‘Franklin and Bash’ Recap (Season 1 Episode 10): Mountain Fever

Franklin and Bash wraps up its amusing but unremarkable first season with an amusing but unremarkable finale. It delivered pretty much everything you can reasonably expect form this show and maybe even a tiny bit more, so overall I’d have to call it a fitting conclusion.

As the episode starts, Franklin and Bash are handling a case involving a Lucha Libre wrestler (this, for the uninitiated, is a form of Mexican professional wrestling involving masks). An elderly wrestler, Ultimo, is being forced by the league to retire and hand over his cherished mask to a younger contender, and he and his attractive daughter Amelia come to Franklin and Bash for help.

But wait! More important things are happening! Stanton is in court pleading guilty to a murder charge! So Franklin and Bash’s meeting with the wrestling family is cut short and they’re called into the office where they meet Brett Cayman, a lawyer from the New York branch of Infeld Daniels, who is taking charge and has called them in to give them their assignments.

According to Brett, Stanton is charged with the murder of his best friend Gibson Hawke, who disappeared fifteen years ago. You may recall that last week we saw a news report revealing that that his body has been recovered. Years ago they were hiking up Mount McKinley and Stanton told the police that Hawke marched up the mountain alone despite his protestations and was never seen again. But now Stanton’s being charged with his murder, and wants Franklin and Bash to defend him. Oh, and Karp. But not Hanna, who is rather upset by the snub. Hanna takes Franklin and Bash to the morgue, where they learn that contrary to Stanton’s report, Gibson Hawke wasn’t killed by the elements. He died from a stab wound. The murder weapon: a knife with the name “Stanton Infeld” inscribed in the handle. Oh damn.

In prison, Stanton admits to his legal team that he lied to the police all those years ago. The truth is that Hawke had gone crazy and stolen the climbing team’s oxygen, then attacked Stanton. Stanton killed Hawke in self defense. Which would probably mean he’d be off the hook if only he hadn’t lied all those years ago. All Franklin and Bash have going for them is the copious amounts of character evidence they can present. But there’s one strange problem: Carmen and Pindar discover that Hawk’s private bank account in the Bahamas was closed out shortly after his death. Franklin and Bash choose to ignore this for the moment until they have more info.

Bash then walks in on Brett in her office. In her underwear. Yikes. She tells him that she wants Karp off the tram for the trial, because it looks bad to have Stanton’s nephew arguing his innocence, and she also instructs Bash to keep her informed of all developments. It’s very difficult for Bash to say no to a barely-clothed Tricia Helfer. Later, Brett confronts Hanna and tries to offer her a job in New York, where her talents won’t be ignored, insinuating that the only reason she wasn’t picked for the trial team is because she’s a woman. Hanna refuses and gets to work on the Ultimo case, which she’s taking over while the boys are otherwise occupied. Brett also goes after Karp and tries to apologize for taking him off the case by telling him she’s helping him get bumped up a few spots on the judicial list. He’s always wanted to be a judge…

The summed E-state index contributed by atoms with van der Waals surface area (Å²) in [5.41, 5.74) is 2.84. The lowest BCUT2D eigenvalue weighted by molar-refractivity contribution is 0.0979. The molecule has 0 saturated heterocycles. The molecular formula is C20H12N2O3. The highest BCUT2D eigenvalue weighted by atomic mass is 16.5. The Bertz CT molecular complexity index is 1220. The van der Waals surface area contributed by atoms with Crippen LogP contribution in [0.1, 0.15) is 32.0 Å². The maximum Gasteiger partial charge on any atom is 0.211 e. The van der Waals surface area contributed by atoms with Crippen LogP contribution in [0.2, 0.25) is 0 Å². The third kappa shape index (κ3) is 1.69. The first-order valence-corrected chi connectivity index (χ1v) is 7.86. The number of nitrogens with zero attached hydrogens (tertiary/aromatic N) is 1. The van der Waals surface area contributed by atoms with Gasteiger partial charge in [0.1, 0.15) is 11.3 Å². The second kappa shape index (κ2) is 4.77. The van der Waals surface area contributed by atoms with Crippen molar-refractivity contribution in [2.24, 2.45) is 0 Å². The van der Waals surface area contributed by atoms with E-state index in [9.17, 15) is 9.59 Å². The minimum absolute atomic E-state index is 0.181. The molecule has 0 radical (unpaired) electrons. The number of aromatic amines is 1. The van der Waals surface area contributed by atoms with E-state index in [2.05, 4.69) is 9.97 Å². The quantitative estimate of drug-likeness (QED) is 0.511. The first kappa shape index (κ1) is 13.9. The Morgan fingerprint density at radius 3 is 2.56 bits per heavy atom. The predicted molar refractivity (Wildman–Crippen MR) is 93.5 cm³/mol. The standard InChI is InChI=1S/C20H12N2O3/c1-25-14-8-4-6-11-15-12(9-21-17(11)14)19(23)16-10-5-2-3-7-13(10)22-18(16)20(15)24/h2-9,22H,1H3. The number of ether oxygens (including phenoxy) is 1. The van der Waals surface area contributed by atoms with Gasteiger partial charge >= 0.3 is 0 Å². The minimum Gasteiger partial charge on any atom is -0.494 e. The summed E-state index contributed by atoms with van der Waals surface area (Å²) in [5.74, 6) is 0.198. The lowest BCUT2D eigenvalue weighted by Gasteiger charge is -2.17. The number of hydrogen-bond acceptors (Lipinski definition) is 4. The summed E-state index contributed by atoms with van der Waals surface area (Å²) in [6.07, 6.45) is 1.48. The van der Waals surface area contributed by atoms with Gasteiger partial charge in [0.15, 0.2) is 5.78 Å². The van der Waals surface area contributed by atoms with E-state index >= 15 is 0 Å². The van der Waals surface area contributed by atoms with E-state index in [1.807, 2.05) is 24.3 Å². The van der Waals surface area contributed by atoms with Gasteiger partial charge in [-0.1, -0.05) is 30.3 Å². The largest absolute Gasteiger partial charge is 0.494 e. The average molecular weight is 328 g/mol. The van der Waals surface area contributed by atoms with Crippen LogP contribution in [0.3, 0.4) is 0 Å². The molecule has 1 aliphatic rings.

In court, the prosecutor is Ellen Swatello. My favorite! She’s the really bitchy and sarcastic one that’s always so fun. Franklin manages to throw her off by unexpectedly admitting that Stanton killed Hawke and explaining that it was in self defense. But an Alaskan police officer testifies that all those years ago, the night before the climb, Stanton had been in a drunk holding cell for assault. And it was Hawke he assaulted, actually, in a bar brawl, and Stanton even threatened to kill him. Stanton admits this and claims he forgot about it because this sort of thing happened between the two of them all the time, but Franklin and Bash begin to wonder whether he might actually be guilty.

Meanwhile, things look rough in the Ultimo case as the league owners argue that because they own Ultimo’s “character,” they have every right to insist that he hand over the mask. There’s nothing Hanna can do about this, so the judge says that Ultimo will have to appear in court the following day to surrender the mask. Back at Franklin and Bash’s place, Franklin makes out with Ultimo’s daughter Amelia and they begin… ahem… “wrestling.” She makes a comment about her father’s wrestling moves in comparison to Franklin’s, and suddenly Franklin has to rush out because he’s gotten a great idea about how to win her dad’s case.

But when he rushes out of the room he learns from Pindar that Gibson Hawk’s bank account was closed out three days after he died… by Stanton. Stanton explains that this was a joint account that they kept to fund their gambling, with the understanding that if one of them were to die the other would close the account and give the money to charity. The boys suggest to Stanton that he might want to think about pleading guilty. Stanton is impressed by their guts in telling him this, but he refuses and says that if he honestly believed that he was guilty of murder he’d have confessed long ago, so he’s got to stay the course even if he has to represent himself. Franklin and Bash agree to continue representing him.